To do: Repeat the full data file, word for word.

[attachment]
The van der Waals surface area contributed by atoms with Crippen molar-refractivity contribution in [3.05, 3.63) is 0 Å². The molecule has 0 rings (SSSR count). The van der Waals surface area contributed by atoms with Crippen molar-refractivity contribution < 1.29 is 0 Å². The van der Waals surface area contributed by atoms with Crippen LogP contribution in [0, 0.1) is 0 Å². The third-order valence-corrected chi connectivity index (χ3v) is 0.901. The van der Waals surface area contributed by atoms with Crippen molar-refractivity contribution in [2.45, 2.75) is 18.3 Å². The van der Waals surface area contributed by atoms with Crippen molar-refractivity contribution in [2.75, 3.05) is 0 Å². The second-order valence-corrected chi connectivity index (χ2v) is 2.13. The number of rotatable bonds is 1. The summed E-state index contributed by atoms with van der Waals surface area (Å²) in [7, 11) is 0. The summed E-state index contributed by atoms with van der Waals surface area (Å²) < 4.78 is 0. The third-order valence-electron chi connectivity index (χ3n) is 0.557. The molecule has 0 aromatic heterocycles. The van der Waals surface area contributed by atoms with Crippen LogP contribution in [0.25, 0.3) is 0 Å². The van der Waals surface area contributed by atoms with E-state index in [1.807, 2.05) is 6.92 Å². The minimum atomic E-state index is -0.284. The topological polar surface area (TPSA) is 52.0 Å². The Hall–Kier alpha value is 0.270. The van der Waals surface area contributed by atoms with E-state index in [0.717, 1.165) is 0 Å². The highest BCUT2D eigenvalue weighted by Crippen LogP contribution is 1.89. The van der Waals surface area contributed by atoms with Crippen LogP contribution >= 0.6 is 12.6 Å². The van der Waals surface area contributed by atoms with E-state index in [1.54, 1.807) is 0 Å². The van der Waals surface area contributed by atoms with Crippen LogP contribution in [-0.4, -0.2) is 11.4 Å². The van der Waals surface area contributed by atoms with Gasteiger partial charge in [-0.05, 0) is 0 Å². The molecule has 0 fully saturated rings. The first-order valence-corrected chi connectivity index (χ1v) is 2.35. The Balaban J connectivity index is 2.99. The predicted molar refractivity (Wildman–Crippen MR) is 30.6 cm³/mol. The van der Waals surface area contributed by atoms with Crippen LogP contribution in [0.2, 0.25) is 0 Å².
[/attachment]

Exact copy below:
The van der Waals surface area contributed by atoms with Crippen molar-refractivity contribution in [3.05, 3.63) is 0 Å². The molecule has 0 rings (SSSR count). The van der Waals surface area contributed by atoms with Crippen molar-refractivity contribution < 1.29 is 0 Å². The van der Waals surface area contributed by atoms with Crippen LogP contribution in [0, 0.1) is 0 Å². The third-order valence-corrected chi connectivity index (χ3v) is 0.901. The van der Waals surface area contributed by atoms with Crippen molar-refractivity contribution in [2.45, 2.75) is 18.3 Å². The van der Waals surface area contributed by atoms with Crippen molar-refractivity contribution in [2.75, 3.05) is 0 Å². The second-order valence-corrected chi connectivity index (χ2v) is 2.13. The number of rotatable bonds is 1. The summed E-state index contributed by atoms with van der Waals surface area (Å²) in [7, 11) is 0. The summed E-state index contributed by atoms with van der Waals surface area (Å²) < 4.78 is 0. The third-order valence-electron chi connectivity index (χ3n) is 0.557. The molecule has 0 aromatic heterocycles. The van der Waals surface area contributed by atoms with Crippen LogP contribution in [0.25, 0.3) is 0 Å². The van der Waals surface area contributed by atoms with E-state index in [1.807, 2.05) is 6.92 Å². The minimum atomic E-state index is -0.284. The topological polar surface area (TPSA) is 52.0 Å². The Hall–Kier alpha value is 0.270. The van der Waals surface area contributed by atoms with E-state index in [0.717, 1.165) is 0 Å². The highest BCUT2D eigenvalue weighted by Crippen LogP contribution is 1.89. The van der Waals surface area contributed by atoms with Crippen LogP contribution >= 0.6 is 12.6 Å². The van der Waals surface area contributed by atoms with E-state index in [1.54, 1.807) is 0 Å². The van der Waals surface area contributed by atoms with Crippen LogP contribution in [-0.4, -0.2) is 11.4 Å². The van der Waals surface area contributed by atoms with Gasteiger partial charge in [-0.05, 0) is 0 Å². The molecule has 0 fully saturated rings. The first-order valence-corrected chi connectivity index (χ1v) is 2.35. The Balaban J connectivity index is 2.99. The predicted molar refractivity (Wildman–Crippen MR) is 30.6 cm³/mol. The van der Waals surface area contributed by atoms with Crippen LogP contribution in [0.2, 0.25) is 0 Å².